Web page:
Biochemistry – Urine Analysis


General urine examination includes macroscopic, chemical and microscopic urinalysis. The macroscopic analysis includes examination of urine appearance and colour. The chemical examination includes specific gravity, qualitative presence of proteins, blood, nitrites, glucose, ketones, bilirubin, urobilinogens, etc. The microscopic examination refers to the presence of erythrocytes, leukocytes, epithelial cells, cylinders, bacteria, crystals, etc.


Urine sediment is obtained from urine centrifugation, and it represents organized or biological and unorganized or chemical sediment. Organized urine sediment is the number of leukocytes, erythrocytes, epithelial cells, cylinders, bacteria, fungi, parasites and sperm. Unorganized urine sediment contains crystals of various salts (oxalate, phosphate, urate, and other salts.) Clinical importance of the organized sediment is more important than the unorganized one.


The differentiation of cells present in urine may be performed in a native preparation or in a stained preparation (staining of the nuclei is particularly important, as it is well noticeable when the sediment is held in a toluidine blue solution). Urine cytology is extremely important for the differential diagnosis of the disorders of the urogenital tract. For example, in acute pyelonephritis, in addition to neutrophilic leukocytes in urine also appear leukocyte or bacterial cylinders, bacteria and proteins, while lower urinary tract infections contain no proteins.


Urine sediment normally contains less than 5 leukocytes per field of view. A larger number of leukocytes is abnormal. Leukocytes may originate from anywhere along the urinary tract or may be a product of the genital tract secretion. The sediment most often contains neutrophilic leukocytes. An increased number of leukocytes in the sediment is the result of an infection of any part of the urogenital tract, when except leukocytes bacteria may also be found.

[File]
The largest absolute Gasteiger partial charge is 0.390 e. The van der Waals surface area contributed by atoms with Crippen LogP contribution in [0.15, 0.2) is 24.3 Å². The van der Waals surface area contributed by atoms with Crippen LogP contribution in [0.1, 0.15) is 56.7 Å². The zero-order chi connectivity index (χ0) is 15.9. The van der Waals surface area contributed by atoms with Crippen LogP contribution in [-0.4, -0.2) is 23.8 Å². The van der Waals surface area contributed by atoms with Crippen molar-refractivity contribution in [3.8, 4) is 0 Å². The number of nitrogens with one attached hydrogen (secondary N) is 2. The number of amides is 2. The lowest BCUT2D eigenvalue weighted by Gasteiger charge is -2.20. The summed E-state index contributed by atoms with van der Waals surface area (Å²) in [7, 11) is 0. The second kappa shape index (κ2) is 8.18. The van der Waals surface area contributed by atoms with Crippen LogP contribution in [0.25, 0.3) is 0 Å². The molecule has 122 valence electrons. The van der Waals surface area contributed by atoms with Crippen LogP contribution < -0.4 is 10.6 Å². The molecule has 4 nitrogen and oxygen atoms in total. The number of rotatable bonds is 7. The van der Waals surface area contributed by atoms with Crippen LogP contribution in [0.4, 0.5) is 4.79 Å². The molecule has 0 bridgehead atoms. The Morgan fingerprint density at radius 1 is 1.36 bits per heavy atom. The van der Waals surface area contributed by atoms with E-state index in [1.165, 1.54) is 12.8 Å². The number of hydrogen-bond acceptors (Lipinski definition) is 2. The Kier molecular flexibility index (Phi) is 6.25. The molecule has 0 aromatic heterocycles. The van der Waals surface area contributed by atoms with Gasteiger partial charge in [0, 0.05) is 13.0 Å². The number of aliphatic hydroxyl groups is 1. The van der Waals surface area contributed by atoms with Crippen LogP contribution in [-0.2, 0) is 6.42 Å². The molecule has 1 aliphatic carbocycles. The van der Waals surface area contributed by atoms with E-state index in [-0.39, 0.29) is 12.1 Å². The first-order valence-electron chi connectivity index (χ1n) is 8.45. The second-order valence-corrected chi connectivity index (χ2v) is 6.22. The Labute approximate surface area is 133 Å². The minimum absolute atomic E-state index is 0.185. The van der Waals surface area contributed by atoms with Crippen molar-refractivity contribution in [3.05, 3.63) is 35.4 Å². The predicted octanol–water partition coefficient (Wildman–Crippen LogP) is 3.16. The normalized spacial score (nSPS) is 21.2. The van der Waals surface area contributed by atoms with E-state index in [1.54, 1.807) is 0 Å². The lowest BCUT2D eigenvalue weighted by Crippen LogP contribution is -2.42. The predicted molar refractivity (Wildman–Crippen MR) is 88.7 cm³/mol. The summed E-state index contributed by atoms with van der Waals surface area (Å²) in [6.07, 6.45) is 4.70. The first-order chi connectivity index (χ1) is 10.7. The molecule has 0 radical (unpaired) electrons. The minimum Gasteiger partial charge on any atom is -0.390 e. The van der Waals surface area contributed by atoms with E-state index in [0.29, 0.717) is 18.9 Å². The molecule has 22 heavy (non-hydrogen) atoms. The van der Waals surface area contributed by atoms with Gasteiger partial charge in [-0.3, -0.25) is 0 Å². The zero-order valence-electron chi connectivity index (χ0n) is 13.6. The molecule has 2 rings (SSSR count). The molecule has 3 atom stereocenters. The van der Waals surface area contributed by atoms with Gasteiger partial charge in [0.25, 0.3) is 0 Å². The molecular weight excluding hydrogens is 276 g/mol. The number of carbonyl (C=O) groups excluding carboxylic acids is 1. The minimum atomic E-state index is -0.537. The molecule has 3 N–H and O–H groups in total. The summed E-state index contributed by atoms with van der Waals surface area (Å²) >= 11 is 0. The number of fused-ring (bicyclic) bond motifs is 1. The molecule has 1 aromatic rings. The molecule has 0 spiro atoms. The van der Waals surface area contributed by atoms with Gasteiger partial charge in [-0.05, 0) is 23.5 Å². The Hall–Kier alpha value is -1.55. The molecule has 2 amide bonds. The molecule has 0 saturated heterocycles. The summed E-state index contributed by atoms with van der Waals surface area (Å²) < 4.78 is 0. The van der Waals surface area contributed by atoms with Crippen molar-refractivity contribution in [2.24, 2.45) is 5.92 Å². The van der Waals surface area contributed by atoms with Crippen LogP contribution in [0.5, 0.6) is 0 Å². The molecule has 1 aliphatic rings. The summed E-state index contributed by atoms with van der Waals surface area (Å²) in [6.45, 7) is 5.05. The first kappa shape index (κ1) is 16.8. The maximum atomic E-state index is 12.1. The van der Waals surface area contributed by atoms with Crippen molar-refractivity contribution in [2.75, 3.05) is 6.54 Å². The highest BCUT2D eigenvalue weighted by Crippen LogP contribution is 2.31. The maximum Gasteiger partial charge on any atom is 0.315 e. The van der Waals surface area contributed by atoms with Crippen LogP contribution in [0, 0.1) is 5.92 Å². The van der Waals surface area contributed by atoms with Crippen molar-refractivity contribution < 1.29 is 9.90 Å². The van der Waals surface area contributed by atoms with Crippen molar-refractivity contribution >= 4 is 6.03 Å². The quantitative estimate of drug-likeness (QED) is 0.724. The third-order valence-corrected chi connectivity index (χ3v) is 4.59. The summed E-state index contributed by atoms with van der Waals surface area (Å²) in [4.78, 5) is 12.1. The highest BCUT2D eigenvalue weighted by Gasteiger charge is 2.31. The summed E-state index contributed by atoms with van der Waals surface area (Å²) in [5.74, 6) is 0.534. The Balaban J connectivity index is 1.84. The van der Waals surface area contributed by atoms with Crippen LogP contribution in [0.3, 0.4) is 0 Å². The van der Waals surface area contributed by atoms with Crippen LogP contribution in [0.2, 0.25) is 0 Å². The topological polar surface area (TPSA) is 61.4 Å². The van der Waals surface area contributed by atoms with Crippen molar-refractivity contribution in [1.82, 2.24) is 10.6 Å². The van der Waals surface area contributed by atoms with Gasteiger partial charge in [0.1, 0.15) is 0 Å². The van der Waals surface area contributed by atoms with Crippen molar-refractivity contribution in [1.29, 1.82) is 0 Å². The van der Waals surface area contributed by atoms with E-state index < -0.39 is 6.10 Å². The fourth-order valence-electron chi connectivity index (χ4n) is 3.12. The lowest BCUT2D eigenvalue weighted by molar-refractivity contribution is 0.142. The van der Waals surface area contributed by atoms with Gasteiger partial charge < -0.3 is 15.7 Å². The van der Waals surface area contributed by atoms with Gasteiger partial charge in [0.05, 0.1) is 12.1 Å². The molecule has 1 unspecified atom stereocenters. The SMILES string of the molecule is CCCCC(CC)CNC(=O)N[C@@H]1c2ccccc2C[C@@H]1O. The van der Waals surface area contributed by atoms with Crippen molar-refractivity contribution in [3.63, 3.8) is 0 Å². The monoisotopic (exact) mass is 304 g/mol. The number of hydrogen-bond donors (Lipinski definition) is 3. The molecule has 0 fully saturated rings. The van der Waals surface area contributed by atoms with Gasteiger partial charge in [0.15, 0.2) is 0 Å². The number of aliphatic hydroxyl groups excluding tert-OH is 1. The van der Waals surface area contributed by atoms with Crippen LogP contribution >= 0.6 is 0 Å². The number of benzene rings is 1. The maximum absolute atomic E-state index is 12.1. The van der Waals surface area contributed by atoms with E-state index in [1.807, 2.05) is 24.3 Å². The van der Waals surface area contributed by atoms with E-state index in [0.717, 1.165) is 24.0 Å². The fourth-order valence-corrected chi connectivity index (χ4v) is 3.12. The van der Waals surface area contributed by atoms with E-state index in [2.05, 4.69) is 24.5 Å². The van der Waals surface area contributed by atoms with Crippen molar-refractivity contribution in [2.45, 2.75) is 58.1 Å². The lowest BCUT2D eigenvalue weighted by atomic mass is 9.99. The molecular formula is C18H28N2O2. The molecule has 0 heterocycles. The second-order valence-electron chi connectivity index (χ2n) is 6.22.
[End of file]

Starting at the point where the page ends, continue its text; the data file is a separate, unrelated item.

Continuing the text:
If there are more than 3 erythrocytes per field of view, this is treated as a form of hematuria. Hematuria is a sensitive early indicator of kidney diseases caused by an infection, tumor, stones or generalized bleeding disorders or overdosed anticoagulant therapy. Hematuria can be also detected in acute glomerulonephritis, pyelonephritis, urolithiasis, renal tuberculosis and other kidney diseases.


In case of nephron damage, kidney filtration becomes less selective which gives those blood parameters in urine which normally should not appear in urine such as e.g. proteins. At the beginning of a kidney disease, urine first contains proteins of the low molecular weight such as microalbuminuria and albumin, whereas a considerable renal failure results in non-selective proteinuria, and urine also contains proteins of the higher molecular weight such as immunoglobulins.

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